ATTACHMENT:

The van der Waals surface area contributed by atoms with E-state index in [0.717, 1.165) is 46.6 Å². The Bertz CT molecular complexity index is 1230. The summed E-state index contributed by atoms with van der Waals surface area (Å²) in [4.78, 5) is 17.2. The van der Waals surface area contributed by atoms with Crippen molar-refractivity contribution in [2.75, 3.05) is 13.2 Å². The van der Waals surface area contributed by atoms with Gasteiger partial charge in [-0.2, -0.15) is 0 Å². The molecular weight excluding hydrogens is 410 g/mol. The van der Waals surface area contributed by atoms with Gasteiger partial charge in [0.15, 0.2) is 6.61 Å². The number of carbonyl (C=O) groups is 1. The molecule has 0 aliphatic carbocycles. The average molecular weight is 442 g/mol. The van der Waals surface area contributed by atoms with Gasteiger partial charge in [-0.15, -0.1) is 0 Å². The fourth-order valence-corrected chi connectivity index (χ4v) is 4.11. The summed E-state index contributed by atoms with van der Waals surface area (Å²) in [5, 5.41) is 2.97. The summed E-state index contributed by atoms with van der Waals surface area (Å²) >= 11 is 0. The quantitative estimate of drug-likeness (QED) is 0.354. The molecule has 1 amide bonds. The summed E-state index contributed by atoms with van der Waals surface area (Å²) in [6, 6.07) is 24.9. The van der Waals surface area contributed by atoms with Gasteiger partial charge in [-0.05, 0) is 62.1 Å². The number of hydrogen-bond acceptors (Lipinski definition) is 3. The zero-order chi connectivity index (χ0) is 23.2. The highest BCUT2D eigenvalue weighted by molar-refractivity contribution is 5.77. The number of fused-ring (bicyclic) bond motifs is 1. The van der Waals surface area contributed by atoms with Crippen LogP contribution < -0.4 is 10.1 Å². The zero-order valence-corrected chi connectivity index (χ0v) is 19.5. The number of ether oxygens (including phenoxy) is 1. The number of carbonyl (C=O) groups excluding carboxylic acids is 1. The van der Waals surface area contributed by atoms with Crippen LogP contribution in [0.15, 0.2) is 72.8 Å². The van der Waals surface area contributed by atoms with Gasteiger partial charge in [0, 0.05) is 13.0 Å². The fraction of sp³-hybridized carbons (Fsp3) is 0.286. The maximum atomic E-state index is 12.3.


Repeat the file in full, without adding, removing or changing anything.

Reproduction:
The van der Waals surface area contributed by atoms with E-state index in [0.717, 1.165) is 46.6 Å². The Bertz CT molecular complexity index is 1230. The summed E-state index contributed by atoms with van der Waals surface area (Å²) in [4.78, 5) is 17.2. The van der Waals surface area contributed by atoms with Crippen molar-refractivity contribution in [2.75, 3.05) is 13.2 Å². The van der Waals surface area contributed by atoms with Gasteiger partial charge in [-0.2, -0.15) is 0 Å². The molecular weight excluding hydrogens is 410 g/mol. The van der Waals surface area contributed by atoms with Gasteiger partial charge in [0.15, 0.2) is 6.61 Å². The number of carbonyl (C=O) groups is 1. The molecule has 0 aliphatic carbocycles. The average molecular weight is 442 g/mol. The van der Waals surface area contributed by atoms with Gasteiger partial charge in [-0.15, -0.1) is 0 Å². The fourth-order valence-corrected chi connectivity index (χ4v) is 4.11. The summed E-state index contributed by atoms with van der Waals surface area (Å²) in [5, 5.41) is 2.97. The summed E-state index contributed by atoms with van der Waals surface area (Å²) >= 11 is 0. The quantitative estimate of drug-likeness (QED) is 0.354. The molecule has 1 amide bonds. The summed E-state index contributed by atoms with van der Waals surface area (Å²) in [6, 6.07) is 24.9. The van der Waals surface area contributed by atoms with Gasteiger partial charge in [-0.05, 0) is 62.1 Å². The number of hydrogen-bond acceptors (Lipinski definition) is 3. The zero-order chi connectivity index (χ0) is 23.2. The highest BCUT2D eigenvalue weighted by molar-refractivity contribution is 5.77. The number of fused-ring (bicyclic) bond motifs is 1. The van der Waals surface area contributed by atoms with Crippen LogP contribution < -0.4 is 10.1 Å². The zero-order valence-corrected chi connectivity index (χ0v) is 19.5. The number of ether oxygens (including phenoxy) is 1. The number of carbonyl (C=O) groups excluding carboxylic acids is 1. The van der Waals surface area contributed by atoms with Crippen LogP contribution in [0.15, 0.2) is 72.8 Å². The van der Waals surface area contributed by atoms with Gasteiger partial charge in [0, 0.05) is 13.0 Å². The fraction of sp³-hybridized carbons (Fsp3) is 0.286. The maximum atomic E-state index is 12.3.